When I was eight or nine years old, my brother Jim -- eight years older than I -- took me to a bible study / prayer meeting. It was part of a late 1960s revival among teenagers that took place in and around Highwood, Montana, and had swept Jim up. At the meeting a young woman spoke beautifully in tongues, and another person gave an interpretation that seemed poetic to me. I had no idea what was happening but I did sense it was something positive and gentle and about God and therefore good. I did end up in an argument with my brother on the way home about whether the bible was wholly true or not. My slam-dunk discussion-ender: “Mom and Dad don’t believe it is true and they know a lot more than you!”

But those golden childhood years were partly illusion; at some point, I was forced to realize I was both a mortal being and a moral being. That is, death and sex both became real to me as I entered my twelfth year.

By thirteen, I was a haunted kid, goth before there was goth, a gloomy sort of kid that asked his friends weird questions like “Why does anything matter at all?” or “When you say you believe in God, what do you mean by the word ‘God’?” My favorite music was Black Sabbath, the Who, King Crimson, and a really blasphemous band called Methuselah, whom I'd discovered in a record store's 99 cent bin. I was reading stuff, continually, sometimes one or even two books in a day: everything from pulp SF novels and Marvel comics to Franz Kafka, Hemingway, Steinbeck, and even Christians such as C. S. Lewis.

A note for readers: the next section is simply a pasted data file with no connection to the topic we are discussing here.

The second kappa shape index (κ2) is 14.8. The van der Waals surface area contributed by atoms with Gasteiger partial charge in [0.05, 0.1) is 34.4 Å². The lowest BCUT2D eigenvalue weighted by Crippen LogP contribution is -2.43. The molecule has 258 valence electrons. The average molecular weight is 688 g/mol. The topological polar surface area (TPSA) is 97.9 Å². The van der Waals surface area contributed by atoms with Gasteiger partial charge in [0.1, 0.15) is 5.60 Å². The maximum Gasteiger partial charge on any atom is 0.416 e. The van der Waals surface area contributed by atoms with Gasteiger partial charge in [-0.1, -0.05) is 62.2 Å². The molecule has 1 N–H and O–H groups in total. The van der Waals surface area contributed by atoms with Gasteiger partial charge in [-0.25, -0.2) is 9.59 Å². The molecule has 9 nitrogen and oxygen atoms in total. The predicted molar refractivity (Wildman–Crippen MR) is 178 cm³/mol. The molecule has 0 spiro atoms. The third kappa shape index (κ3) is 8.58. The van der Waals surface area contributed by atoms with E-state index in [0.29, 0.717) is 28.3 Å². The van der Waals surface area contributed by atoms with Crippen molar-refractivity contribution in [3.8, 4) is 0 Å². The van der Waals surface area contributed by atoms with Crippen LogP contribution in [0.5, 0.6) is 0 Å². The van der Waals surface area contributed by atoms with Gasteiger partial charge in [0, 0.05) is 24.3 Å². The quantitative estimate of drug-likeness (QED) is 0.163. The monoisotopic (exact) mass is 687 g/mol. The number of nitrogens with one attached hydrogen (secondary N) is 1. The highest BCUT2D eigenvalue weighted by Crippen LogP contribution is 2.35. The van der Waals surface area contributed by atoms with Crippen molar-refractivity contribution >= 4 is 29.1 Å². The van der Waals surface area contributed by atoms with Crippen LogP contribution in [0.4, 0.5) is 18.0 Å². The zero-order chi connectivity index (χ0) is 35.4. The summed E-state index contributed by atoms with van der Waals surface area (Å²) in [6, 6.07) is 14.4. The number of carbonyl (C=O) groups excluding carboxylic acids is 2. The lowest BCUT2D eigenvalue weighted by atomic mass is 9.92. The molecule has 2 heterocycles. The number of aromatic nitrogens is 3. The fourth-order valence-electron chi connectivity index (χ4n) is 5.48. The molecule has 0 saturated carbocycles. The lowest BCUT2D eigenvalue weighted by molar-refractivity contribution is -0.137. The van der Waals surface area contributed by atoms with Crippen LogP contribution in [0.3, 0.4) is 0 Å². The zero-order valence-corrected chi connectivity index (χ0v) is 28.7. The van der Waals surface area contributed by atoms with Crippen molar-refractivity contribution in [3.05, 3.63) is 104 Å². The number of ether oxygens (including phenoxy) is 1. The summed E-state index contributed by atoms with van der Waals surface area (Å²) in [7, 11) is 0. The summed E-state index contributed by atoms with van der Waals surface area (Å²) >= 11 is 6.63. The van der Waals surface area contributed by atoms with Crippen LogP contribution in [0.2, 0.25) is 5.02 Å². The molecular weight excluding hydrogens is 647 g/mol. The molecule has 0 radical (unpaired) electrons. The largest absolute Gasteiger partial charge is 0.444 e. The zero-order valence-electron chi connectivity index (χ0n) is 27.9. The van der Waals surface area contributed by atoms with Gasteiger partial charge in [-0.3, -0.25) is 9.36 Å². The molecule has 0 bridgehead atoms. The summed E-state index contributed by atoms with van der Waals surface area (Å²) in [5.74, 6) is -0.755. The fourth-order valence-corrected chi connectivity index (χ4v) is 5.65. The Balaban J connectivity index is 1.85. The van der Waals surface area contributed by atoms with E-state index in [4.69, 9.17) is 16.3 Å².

Lewis was good even though I was young. I got much of what he was saying in Mere Christianity quite clearly. He made Christianity intellectually respectable for me. But the first book making a deep inroad into my heart was Nicky Cruz’s Run, Baby, Run. It had gangs, violence, sex… and an inner alienation I resonated with. These were Nicky Cruz’s realities. The Living, Present God who would care for a lonely, sinful boy such as Nicky moved me. The book was no work of art. But for me, it rang true.

Around that time, I saw a TV special on the Jesus movement; I loved the idea of young Christians living communally and trying to be like Jesus, even though I had no idea of what being a Christian really meant. The Jesus commune in the story seemed to embody the coolest elements of the 1960s and touched on some mysterious level the yearnings of my heart.

I first "went forward" that same year during a Lay Witness Mission our liberal Methodist Church had mistakenly invited to come to hold services. These down-home Texans were warm, earnest Christians. I especially remember one older man who, after I’d gone forward, gently urged me to read my bible and pray often. But my father didn’t understand the whole thing; when I eagerly told him I’d become a believer, his baffled response seemed to kill something in me. I actually remember thinking an anti-prayer at the very moment: “Well. Forget it, then.” And I tried to.

One doesn’t forget God. And occasionally I'd flirt with him. Other times, I'd test him with ridiculous methods: "If you are God," I said more than once while playing basketball alone on our driveway court, "make this ball go in." And I'd close my eyes, fling the ball heavenward, and then open them just in time to see it bounce off the garage roof into the street. God apparently didn't play by my rules. Other times alone in my room I'd scream at Him (quiet so my parents wouldn't hear), "Why won't you prove to me you exist?!" Silence.